As this year sees increased health care spending due to pent-up demand after many people delayed medical procedures in 2020, a new report by PricewaterhouseCoopers (PwC) predicts employer medical costs will rise 6.5% in 2022.
Last year was the first time that medical costs decreased, thanks to the COVID-19 pandemic keeping people from going to the doctor for many ailments and delaying necessary medical procedures. The annual cost of health care for a family of four was $26,078 in 2020, 4.2% lower than the year prior, according to a separate report by global insurer Milliman.
Some influencing trends that PwC predicts for 2022 include:
Drug spending — The report predicts that costly cell and gene therapies will only increase in number as the Food and Drug Administration continues approving new drugs. The use of so called “biosimilars,” which are cheaper versions of branded biologic medicines, has increased, which is expected to result in $104 billion in savings between 2020 and 2024.
The report notes that employers are covering more of the increased costs and insurance on average covers a larger share of prescription drug prices than it did 10 years ago. At the same time, enrollees’ shares have leveled off during that time.
Surprise billing — The No Surprises Act, which addresses surges in billing, takes effect on Jan. 1, 2022. One analysis predicts it will reduce premiums by up to 1% due to “smaller payments to providers.”
On the other hand, other analysts say the law will result in higher spending as costs shift from the consumer to the payer or employer. Specifically, the law bars out-of-network providers from billing patients for more than they would be charged by in-network providers (ground ambulance services are not covered under the law).
Continued spending on deferred treatments — The report describes a “COVID-19 hangover” in 2022 as people who deferred care during the pandemic return to get treatment.
“During the first six months of the pandemic, people with employer-based insurance most commonly deferred their annual preventive visits, and they were also likely to report delaying routine visits for chronic illnesses and laboratory tests or screenings,” the PwC report states. “As such, care deferred during the pandemic that comes back in 2022 may be higher acuity and cost than it would have been in 2020.”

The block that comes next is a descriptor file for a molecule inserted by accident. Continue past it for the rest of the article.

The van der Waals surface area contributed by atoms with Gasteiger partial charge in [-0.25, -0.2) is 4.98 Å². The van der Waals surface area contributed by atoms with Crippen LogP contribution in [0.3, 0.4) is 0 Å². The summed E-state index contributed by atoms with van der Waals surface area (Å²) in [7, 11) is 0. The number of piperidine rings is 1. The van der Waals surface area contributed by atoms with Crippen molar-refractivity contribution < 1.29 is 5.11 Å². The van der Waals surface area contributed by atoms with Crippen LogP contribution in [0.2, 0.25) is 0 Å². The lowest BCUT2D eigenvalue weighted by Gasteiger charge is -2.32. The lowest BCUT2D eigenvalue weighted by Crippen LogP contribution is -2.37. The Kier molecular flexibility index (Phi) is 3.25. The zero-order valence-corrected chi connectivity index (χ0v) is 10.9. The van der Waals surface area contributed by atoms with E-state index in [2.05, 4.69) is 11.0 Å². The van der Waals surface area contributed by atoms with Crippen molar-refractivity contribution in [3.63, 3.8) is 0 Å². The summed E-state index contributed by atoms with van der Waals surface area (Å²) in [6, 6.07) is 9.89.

The report also notes that mental health, substance abuse and overall public health worsened during the pandemic.
Telehealth drives more utilization — The pandemic accelerated the health care sector’s investments in telehealth and virtual care, which had the effect of increasing patients’ access to care. It also introduced new tools to help patients, which has increased utilization of medical services.
There are also some ongoing trends and factors that are counterbalancing some health care cost increases.
More use of lower-cost care — Fewer people have been going to emergency rooms for ailments that do not require urgent care. Instead, they’ve been using telehealth services and going to retail clinics and alternative care sites for many run-of-the-mill ailments.
The report found that use of retail health clinics increased by 40% last year during the lockdowns in March and April, and urgent care center usage grew by 18%. During that same period, emergency room visits plunged 42%.
PwC estimates a 10% decrease in unnecessary emergency room visits could save employers nearly $900 million a year.
More health care for less —Health systems can reduce costs with new ways of operating; for instance, using remote work models, especially for administrative staff. They can also increase efficiency, reduce costs and boost revenue through process automation and cloud technology.
In PwC’s 2021 survey, 31% of provider executives said that adopting automation and artificial intelligence for tasks previously performed by employees is a top priority.
An increase in at-home testing — The report concludes that people are warming up to at-home, do-it-yourself testing. According to a survey but the Human Resources Institute, 88% of people with employer-sponsored health plans said they would be open to using an at-home COVID-19 test.
Hospitals get more efficient — Like many employers, the health care industry also sent many people to work remotely. Now many are making those arrangements permanent or introducing hybrid schedules for their staff, which can translate into reducing what hospitals pay for space.
UW Medicine in Seattle shrank its office space as a result of permanent shifts to working from home, and is saving $150,000 per month after it terminated leases on two office buildings used by its IT department.